A seven-minute video posted on Aug. 12 by Business Insider elaborated on the operations of Entomo Farms in Ontario, Canada. The facility harvests roughly 50 million crickets per week for use as human food. After harvesting, the crickets are either ground down into a powder that can be used like flour, or left as is for people to "snack on them whole like chips."
The video's narrator bragged that "crickets actually contain more protein than beef – without any of the environmental damage." Masked Entomo Farms executives attested to this, telling Business Insider that using crickets as food addresses environmental issues purportedly stemming from meat consumption.
Entomo Farms Vice President of Operations Darren Goldin said his company is about "re-imagining how [it] can feed a population of nine or 10 billion people on an overcrowded planet."
Former Entomo Farms CEO and adviser Lauren Keegan, meanwhile, said: "A lot of manufacturers and entrepreneurs were looking for safer, more sustainable protein sources to add to their product. For us, it's been quite a boon to our business as a result."
Nevertheless, executives at the Ontario-based insect farm said they hope to triple their output of crickets for human consumption within the year.
Snacks with crickets mixed in have already hit the shelves of supermarkets in Canada. The company itself had begun selling snacks with the insect flour, under the "Actually Foods" banner. Its corn-based Cheddar Jalapeno Puffs also listed "organic cricket" flour as an ingredient, serving as both an extender and protein fortifier. (Related: What's that smell? Big Food corporations are quietly adding crickets and other insects into meal bars, cookies and snacks.)
The WEF and its Executive Director Klaus Schwab has been promoting bugs as an alternative to actual meat since 2018.
In a July 2018 article, WEF senior writer for formative content Sean Fleming defended the superiority of consuming insects. He argued that insect farming requires only a fraction of resources as compared to traditional livestock farming.
"For each kilo it weighs, a cow needs 10 kilograms (kg) of feed. Bugs, on the other hand, need just 1.7 kg. To produce a single gram of insect protein, you'd need 23 liters of water. That might sound a lot, but to get that same gram of protein from cattle, you'd need 112 liters of water."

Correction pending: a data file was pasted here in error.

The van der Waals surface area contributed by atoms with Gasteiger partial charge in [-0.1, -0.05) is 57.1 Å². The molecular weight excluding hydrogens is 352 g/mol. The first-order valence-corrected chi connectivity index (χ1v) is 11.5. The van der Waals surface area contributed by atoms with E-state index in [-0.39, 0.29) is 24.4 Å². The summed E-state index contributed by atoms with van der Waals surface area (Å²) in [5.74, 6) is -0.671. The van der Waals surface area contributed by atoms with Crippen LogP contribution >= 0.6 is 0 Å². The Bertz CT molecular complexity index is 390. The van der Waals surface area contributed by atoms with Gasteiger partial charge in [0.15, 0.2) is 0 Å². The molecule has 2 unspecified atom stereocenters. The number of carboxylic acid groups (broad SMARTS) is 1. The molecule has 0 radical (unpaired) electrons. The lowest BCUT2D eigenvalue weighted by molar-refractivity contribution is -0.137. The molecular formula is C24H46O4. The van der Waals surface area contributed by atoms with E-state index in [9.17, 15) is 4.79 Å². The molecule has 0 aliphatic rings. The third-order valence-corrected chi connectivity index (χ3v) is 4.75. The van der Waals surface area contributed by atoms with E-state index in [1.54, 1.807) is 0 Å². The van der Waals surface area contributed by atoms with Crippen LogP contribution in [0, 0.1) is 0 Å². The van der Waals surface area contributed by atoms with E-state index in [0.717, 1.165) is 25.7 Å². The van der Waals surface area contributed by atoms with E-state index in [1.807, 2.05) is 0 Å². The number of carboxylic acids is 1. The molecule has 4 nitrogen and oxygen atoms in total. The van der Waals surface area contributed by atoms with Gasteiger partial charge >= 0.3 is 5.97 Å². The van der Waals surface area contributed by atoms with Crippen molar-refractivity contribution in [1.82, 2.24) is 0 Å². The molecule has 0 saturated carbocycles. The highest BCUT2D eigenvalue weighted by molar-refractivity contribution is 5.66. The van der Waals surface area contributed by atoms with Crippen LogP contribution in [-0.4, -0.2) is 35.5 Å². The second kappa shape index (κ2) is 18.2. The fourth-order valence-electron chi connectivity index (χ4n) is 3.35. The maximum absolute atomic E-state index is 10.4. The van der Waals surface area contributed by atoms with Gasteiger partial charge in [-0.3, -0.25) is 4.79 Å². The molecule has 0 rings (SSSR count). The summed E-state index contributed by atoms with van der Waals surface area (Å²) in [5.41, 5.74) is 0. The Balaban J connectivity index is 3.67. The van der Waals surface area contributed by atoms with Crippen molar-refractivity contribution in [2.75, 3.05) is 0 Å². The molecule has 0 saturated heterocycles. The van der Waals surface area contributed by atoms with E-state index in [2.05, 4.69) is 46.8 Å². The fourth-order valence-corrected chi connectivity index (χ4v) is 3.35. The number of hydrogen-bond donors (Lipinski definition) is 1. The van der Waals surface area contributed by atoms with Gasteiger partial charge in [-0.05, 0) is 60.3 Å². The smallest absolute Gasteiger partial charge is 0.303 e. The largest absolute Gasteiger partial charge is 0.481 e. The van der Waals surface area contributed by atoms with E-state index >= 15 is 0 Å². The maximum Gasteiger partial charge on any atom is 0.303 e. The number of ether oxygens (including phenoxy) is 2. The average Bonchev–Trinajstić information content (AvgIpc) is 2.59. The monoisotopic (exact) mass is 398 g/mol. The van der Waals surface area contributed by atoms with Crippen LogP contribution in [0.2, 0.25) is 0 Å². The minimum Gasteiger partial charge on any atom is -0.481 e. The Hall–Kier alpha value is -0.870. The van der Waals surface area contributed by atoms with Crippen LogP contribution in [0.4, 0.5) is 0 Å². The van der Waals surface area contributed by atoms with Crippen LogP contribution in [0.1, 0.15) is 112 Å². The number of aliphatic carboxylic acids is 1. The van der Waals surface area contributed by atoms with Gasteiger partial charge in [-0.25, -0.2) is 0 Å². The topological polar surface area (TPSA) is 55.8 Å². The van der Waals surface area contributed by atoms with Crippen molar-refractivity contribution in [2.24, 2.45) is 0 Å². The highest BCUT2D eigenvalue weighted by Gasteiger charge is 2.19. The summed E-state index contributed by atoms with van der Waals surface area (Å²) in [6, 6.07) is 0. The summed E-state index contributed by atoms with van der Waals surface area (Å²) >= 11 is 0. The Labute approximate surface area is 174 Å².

Fleming also mentioned that insects "emit less harmful" gas than traditional animals farmed for meat.
"A cow, for example, produces 2.8 kg of greenhouse gas per kilo of live body weight. Insects, on the other hand, produce just two grams."
Another WEF article published three years later also justified insect farming. The piece by Antoine Hubert, CEO and chairman of French insect protein manufacturer Ynsect, sought to convince people that eating insects are better than eating meat.
"Insects are a credible and efficient alternative protein source requiring fewer resources than conventional breeding," he wrote.
"Studies suggest that for the same amount of protein produced, insects – mealworms in particular – require much less land than other sources of animal proteins. A [separate] study on crickets suggests they are twice as efficient in converting feed to meat as chicken, at least four times more efficient than pigs and 12 times more efficient than cattle."
It appears, however, that the globalists are accelerating this trend by deliberately creating food shortages. From burning down food production facilities, destroying otherwise edible crops, to acquiring farmland that could otherwise be used for food production – the WEF and its cohorts are working double-time to ensure that insect consumption will be the norm instead of the exception.
Watch this video of actress Nicole Kidman eating insects in a bid to normalize the practice.
This video is from the Lifting the Veil.... channel on Brighteon.com.